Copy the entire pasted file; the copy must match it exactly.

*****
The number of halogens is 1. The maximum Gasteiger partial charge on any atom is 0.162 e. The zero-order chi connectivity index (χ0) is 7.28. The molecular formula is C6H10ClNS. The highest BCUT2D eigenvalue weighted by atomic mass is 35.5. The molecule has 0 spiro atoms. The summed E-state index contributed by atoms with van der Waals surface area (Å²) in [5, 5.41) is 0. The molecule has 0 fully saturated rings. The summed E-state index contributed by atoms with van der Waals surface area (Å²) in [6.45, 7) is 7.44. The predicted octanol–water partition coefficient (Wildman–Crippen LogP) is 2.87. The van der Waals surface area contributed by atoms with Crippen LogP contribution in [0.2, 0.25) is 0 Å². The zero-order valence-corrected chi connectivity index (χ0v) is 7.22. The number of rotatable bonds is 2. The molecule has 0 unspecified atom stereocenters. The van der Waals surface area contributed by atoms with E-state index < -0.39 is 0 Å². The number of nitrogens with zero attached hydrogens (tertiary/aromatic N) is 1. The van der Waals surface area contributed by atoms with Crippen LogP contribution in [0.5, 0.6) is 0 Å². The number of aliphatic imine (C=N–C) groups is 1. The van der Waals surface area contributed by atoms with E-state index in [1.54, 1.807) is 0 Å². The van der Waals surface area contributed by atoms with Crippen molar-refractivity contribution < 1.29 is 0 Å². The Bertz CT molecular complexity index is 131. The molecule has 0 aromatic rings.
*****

The number of halogens is 1. The maximum Gasteiger partial charge on any atom is 0.162 e. The zero-order chi connectivity index (χ0) is 7.28. The molecular formula is C6H10ClNS. The highest BCUT2D eigenvalue weighted by atomic mass is 35.5. The molecule has 0 spiro atoms. The summed E-state index contributed by atoms with van der Waals surface area (Å²) in [5, 5.41) is 0. The molecule has 0 fully saturated rings. The summed E-state index contributed by atoms with van der Waals surface area (Å²) in [6.45, 7) is 7.44. The predicted octanol–water partition coefficient (Wildman–Crippen LogP) is 2.87. The van der Waals surface area contributed by atoms with Crippen LogP contribution in [0.2, 0.25) is 0 Å². The zero-order valence-corrected chi connectivity index (χ0v) is 7.22. The number of rotatable bonds is 2. The molecule has 0 unspecified atom stereocenters. The van der Waals surface area contributed by atoms with E-state index < -0.39 is 0 Å². The number of nitrogens with zero attached hydrogens (tertiary/aromatic N) is 1. The van der Waals surface area contributed by atoms with Crippen LogP contribution in [0.5, 0.6) is 0 Å². The number of aliphatic imine (C=N–C) groups is 1. The van der Waals surface area contributed by atoms with E-state index in [1.54, 1.807) is 0 Å². The van der Waals surface area contributed by atoms with Crippen molar-refractivity contribution < 1.29 is 0 Å². The Bertz CT molecular complexity index is 131. The molecule has 0 aromatic rings.